Like most every teenage boy in the early 1960s — and perhaps more so than most since I had grown up with my family moving from country to country every couple of years (my Dad was a civil engineer) – I had never heard of Scottish actor Sean Connery until Dr. No hit the big screen in 1962, while I was living with my family in Lima, Peru. But my perception of “cool” thereafter always would be linked to the dashing actor who portrayed James Bond, aka “Agent Double-O-Seven,” in that movie (which I paid to see more than once).
After watching the movie, I became an avid fan of Ian Fleming’s novels recounting the exciting if not-so-realistic life of a Cold War-era spy (several years later, I found myself employed by the CIA, but as an analyst and lawyer with no “license to kill”).
At the time I was enthralled to watch Dr. No, I had never worn a tuxedo, but on Connery, especially with a Walther PPK tucked neatly thereunder in a discrete shoulder holster, the deep black formalwear possessed an unmistakable panache. Whether in swimming trunks, a three-piece suit, or a cardigan leaning against one of the many exotic sports cars he drove in those movies, Sean Connery on film exuded an enduring, timeless style. His allure, however, was far deeper and broader than the James Bond character he portrayed in seven film versions of Ian Fleming’s British special agent.
Connery’s acting career was extremely diverse. His on-screen portrayals varied from the sexy and debonaire 007 character to which he always will be linked, to a 19th Century Irish coal miner in “The Molly Maguires” and a 14th Century Franciscan friar in “The Name of the Rose,” to his Academy Award-winning performance of a Prohibition-era police officer in “The Untouchables.”
Few actors of his era (which spanned six decades) can match the depth and breadth of Connery’s career, a presence that continued in his off-screen life. He remained politically active, especially as an avowed Scottish nationalist who supported independence for his native Scotland in word, deed and money. His outspoken advocacy for Scottish independence did not, however, stop Queen Elizabeth II from knighting him in 2000; an honor of which he was justly proud and carried with respect.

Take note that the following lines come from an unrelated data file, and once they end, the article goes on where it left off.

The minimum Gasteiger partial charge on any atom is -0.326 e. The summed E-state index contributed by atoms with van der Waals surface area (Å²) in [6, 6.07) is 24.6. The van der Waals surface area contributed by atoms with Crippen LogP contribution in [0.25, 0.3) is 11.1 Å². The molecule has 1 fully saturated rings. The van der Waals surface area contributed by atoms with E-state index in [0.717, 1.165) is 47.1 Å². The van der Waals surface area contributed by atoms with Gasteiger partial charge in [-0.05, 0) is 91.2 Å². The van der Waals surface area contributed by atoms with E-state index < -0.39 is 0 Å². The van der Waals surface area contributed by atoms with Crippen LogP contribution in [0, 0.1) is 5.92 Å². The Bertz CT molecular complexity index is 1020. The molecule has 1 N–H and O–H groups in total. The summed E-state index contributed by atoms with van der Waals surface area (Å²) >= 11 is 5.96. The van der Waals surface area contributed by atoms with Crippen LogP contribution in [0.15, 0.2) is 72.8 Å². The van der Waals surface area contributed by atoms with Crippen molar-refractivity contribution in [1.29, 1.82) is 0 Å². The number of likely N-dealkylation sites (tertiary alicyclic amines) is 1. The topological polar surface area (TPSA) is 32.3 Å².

Unlike many of his acting contemporaries, Connery was able to largely keep his personal life out of tabloid news – thanks in large measure to his stature in film and politics, but also the result of a conscious decision on his part to maintain clear distance between his film persona and his real life. There even has been no clear public confirmation of his religious views, despite repeated efforts by outside entities to breach the privacy wall Connery maintained throughout his long career.
In a time now, when grown men can be seen wearing tank tops and flip flops travelling on commercial airlines, and in which childish name-calling, petty insults and foul language have become common place in politics and civic discourse generally in both the United States and the United Kingdom, being able to have looked up to a man of substance, good manners and proper fashion on screen and off, deserves special mention. Sean Connery the man and the actor, leaves a noticeable vacuum.